Sickle cell trait (SCT) is estimated to occur in 6% to 10% of Africans, and the United Kingdom (UK) prevalence rate has been estimated at 3.2%. Although sudden death in sickle cell disease is well known, its occurrence in SCT is rare and requires extremes of physiological stress.
We present a case of a 29-year-old black woman who died suddenly during a period of religious fasting. Her medical history was unremarkable, and there was no family history of sickle cell disease. At postmortem, she was found to be dehydrated, and macroscopically, the main abnormal findings were congested lungs and a small spleen. Histological examination revealed extensive vascular congestion with red blood cell sickling in both lungs, the liver, and the spleen. Electrophoresis on a postmortem blood sample confirmed the clinical suspicion that the patient was a carrier of SCT.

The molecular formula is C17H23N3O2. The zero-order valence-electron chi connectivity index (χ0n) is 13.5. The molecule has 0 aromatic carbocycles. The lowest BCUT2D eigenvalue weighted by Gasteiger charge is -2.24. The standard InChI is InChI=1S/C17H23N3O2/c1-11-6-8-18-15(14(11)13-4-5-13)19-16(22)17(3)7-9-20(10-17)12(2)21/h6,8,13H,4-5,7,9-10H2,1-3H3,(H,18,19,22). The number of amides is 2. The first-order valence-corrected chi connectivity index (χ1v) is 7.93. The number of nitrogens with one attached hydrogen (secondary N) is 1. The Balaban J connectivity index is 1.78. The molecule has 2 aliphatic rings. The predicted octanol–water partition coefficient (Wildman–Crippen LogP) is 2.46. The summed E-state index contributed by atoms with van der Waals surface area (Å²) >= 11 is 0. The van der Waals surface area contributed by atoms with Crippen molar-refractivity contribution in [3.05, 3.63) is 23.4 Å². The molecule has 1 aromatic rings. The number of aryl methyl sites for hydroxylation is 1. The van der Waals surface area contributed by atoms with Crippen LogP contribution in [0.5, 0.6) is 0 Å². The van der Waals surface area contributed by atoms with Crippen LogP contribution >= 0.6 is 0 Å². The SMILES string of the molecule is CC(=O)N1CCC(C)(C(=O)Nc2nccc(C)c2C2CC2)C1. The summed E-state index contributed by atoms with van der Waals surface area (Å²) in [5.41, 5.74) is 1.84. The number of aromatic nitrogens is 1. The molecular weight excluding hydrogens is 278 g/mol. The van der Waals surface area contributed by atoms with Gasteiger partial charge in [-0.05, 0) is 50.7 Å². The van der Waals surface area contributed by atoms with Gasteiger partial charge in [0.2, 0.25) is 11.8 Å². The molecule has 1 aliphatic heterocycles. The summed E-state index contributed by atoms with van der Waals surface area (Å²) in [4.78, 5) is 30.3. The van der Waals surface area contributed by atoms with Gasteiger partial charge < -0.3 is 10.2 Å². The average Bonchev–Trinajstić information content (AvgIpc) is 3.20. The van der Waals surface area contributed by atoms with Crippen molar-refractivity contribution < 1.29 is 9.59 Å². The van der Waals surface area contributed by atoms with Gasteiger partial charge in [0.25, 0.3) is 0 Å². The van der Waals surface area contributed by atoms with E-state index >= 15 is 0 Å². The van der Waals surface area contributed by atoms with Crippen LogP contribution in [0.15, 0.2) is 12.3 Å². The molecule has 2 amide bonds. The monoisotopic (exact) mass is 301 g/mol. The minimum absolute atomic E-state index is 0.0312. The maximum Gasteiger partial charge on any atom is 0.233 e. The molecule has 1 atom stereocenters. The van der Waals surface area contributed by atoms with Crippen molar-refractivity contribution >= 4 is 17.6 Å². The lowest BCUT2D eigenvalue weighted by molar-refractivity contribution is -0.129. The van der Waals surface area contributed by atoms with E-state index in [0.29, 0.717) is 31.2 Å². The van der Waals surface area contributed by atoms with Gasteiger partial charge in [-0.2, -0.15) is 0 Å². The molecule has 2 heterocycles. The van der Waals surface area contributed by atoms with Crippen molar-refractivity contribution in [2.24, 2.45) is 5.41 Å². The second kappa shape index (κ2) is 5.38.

The case highlights a novel scenario of SCT associated sudden death. We discuss the potential pathophysiological mechanisms that may have led to the patient's demise. We also remind pathologists to consider this diagnosis as potentially contributing to the cause of death in apparently fit young people of ethnic origin during episodes of physiological stress.
From the Department of Histopathology, The Royal London Hospital, Whitechapel, London, United Kingdom.
Manuscript received June 21, 2007; accepted November 15, 2007.
Reprints: Olaf J. Biedrzycki, BSc, MBBS, MRCPath, DMJ(Path), MFFLM, Department of Histopathology, The Royal London Hospital, Whitechapel, London E1 1BB, United Kingdom. E-mail: email@example.com.